• Perceived value – The greatest strength of using packages is the idea of being able to “create” perceived value to your clients.  The best way to do this is to have a higher price for any particular item on your “add-on” items pricing menu so when they are included in the packages above you are able to quantify, in dollars, how much the true value/price is of the items when purchased a la carte compared to your discounted package price.  Thus, giving the perception, and reality, that they are getting a “super deal” with your packages.
  • A one time sale – Packages work great for those who hate having to discuss pricing or “selling” at all because if you set your packages up correctly they can sell themselves and you end up booking the total package all at once and up front.
  • Easier to funnel – By having multiple package choices you can use human psychology to your advantage and naturally steer your clients into your middle and upper package, which should be your target packages.

Cons:

  • Bundle risk – If you include items in your packages that your clients don’t want or care about, than you are hurting yourself more than helping because it isn’t a value added item for them and they feel as if they are paying for something they don’t want or need.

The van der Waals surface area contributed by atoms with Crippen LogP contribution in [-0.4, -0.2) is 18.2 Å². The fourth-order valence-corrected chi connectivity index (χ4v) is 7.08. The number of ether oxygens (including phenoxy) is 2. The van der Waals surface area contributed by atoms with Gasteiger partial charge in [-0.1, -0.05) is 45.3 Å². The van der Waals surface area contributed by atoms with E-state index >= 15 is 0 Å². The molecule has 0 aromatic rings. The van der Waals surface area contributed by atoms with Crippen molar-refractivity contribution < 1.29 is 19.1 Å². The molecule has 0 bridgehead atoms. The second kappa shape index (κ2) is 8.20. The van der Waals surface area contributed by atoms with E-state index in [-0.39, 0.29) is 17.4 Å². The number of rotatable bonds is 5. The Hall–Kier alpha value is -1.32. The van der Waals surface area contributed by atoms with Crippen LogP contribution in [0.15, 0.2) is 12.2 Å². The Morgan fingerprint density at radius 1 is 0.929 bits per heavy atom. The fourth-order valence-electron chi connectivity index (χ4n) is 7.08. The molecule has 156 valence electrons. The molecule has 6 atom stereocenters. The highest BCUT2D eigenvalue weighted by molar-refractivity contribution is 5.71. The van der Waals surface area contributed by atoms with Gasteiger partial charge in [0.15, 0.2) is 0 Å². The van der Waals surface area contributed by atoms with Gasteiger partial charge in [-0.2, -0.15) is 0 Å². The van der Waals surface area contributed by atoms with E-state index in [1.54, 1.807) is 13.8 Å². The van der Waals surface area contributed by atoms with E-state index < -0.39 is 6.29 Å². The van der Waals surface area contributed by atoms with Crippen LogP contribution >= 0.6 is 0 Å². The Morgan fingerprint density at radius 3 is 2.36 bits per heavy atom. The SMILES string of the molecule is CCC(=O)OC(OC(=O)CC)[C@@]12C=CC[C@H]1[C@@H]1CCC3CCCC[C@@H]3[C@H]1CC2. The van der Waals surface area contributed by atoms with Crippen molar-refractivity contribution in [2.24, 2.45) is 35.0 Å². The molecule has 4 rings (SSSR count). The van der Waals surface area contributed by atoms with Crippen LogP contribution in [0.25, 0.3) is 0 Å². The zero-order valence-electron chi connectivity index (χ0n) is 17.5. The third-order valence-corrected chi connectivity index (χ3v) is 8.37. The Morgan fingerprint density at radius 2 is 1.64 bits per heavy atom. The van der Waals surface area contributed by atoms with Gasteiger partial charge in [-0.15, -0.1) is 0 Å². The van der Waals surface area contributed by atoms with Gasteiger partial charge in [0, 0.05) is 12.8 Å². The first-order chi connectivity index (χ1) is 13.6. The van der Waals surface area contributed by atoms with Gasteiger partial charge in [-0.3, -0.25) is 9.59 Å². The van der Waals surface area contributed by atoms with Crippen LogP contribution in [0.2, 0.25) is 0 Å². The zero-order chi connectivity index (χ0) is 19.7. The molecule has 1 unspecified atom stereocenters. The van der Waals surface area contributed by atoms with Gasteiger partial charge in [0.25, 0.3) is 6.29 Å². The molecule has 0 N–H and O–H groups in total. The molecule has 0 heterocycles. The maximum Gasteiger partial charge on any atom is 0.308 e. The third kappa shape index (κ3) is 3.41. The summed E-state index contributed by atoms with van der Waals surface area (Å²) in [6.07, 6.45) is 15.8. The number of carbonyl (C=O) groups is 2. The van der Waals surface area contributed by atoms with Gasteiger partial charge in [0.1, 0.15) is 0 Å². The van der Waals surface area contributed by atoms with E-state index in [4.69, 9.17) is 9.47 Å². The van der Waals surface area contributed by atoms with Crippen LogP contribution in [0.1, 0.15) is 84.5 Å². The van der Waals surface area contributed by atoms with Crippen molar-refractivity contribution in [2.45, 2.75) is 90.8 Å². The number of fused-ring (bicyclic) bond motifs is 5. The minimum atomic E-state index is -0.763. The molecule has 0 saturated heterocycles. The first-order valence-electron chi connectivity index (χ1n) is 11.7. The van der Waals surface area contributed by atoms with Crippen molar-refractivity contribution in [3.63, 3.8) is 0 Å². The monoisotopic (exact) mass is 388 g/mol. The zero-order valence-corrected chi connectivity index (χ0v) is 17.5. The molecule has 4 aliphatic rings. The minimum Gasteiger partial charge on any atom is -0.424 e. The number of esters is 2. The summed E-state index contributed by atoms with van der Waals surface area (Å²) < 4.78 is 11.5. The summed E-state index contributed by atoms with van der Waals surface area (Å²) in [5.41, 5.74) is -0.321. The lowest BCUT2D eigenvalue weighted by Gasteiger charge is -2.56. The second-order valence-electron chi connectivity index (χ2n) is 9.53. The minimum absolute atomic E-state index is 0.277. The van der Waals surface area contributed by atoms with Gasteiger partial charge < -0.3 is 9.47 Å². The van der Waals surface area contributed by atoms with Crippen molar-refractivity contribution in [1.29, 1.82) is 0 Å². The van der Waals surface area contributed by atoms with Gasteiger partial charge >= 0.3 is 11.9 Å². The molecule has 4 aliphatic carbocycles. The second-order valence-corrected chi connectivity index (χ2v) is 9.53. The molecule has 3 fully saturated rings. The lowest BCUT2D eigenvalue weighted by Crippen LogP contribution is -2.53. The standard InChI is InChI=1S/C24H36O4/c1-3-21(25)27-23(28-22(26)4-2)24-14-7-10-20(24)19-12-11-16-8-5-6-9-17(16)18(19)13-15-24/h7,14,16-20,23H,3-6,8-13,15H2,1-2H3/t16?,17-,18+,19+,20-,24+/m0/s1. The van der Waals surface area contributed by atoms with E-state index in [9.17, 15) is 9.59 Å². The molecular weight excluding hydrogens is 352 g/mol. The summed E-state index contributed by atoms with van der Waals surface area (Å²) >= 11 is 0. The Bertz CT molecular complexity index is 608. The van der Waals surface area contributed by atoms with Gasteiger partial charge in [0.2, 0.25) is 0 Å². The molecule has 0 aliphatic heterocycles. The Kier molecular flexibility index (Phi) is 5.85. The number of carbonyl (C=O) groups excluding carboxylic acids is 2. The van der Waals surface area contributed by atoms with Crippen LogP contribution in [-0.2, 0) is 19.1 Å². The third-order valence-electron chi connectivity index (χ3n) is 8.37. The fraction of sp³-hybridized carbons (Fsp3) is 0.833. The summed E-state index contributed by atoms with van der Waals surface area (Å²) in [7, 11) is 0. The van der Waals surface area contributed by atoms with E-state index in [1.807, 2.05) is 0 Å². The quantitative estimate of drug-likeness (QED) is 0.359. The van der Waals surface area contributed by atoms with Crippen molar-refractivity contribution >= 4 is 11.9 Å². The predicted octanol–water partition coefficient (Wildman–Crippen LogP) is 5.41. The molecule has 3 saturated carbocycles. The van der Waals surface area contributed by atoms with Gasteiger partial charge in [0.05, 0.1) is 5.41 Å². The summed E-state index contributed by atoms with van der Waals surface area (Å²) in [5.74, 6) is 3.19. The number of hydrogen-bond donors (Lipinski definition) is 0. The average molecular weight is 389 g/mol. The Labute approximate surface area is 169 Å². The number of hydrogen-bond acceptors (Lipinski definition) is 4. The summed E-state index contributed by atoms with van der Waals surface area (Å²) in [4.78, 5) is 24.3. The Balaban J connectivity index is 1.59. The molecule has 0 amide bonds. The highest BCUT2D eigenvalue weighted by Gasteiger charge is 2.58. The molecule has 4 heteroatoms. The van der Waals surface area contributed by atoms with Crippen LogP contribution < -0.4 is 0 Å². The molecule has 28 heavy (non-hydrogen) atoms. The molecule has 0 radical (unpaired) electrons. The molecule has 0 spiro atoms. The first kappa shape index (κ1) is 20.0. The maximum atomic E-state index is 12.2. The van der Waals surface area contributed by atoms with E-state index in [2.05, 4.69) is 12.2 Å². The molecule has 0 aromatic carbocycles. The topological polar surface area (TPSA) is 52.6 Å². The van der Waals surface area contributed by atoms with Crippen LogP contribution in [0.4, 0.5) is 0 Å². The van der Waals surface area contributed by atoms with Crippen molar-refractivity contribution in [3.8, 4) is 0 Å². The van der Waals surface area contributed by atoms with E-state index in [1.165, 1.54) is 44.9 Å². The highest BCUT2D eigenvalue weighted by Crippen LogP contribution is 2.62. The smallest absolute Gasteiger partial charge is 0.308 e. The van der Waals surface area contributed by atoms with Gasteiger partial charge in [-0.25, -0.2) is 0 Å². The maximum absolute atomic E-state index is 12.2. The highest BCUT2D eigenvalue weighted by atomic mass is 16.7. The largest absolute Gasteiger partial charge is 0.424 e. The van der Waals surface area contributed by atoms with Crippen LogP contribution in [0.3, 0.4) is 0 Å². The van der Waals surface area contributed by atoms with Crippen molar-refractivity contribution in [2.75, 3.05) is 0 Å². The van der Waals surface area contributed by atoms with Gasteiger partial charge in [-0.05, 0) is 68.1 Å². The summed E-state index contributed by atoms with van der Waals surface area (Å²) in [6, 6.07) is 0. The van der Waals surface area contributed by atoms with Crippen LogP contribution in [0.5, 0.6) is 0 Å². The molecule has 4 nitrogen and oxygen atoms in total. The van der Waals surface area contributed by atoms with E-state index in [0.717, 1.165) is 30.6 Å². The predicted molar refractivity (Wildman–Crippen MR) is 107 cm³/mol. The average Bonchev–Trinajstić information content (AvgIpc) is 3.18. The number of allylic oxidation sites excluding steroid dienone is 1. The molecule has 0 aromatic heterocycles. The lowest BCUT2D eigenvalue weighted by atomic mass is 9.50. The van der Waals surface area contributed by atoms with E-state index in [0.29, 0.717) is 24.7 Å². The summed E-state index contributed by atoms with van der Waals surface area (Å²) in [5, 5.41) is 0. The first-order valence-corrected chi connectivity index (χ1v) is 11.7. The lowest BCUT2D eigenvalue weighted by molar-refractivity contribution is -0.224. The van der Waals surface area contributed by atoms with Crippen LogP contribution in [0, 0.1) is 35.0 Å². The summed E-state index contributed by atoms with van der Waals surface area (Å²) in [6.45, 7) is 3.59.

• Potential less revenue per client – By having only a single point of sale happen right at the onset of booking, not meeting again to give the client a chance to purchase anything else, packages often lead to less over revenue per client booking.
  • Selling big upfront before service – Trying to sell a big package right away before a client has had a chance to work with you is a much more difficult decision for the client compared to selling to them over time after you have proven yourself and built trust with you.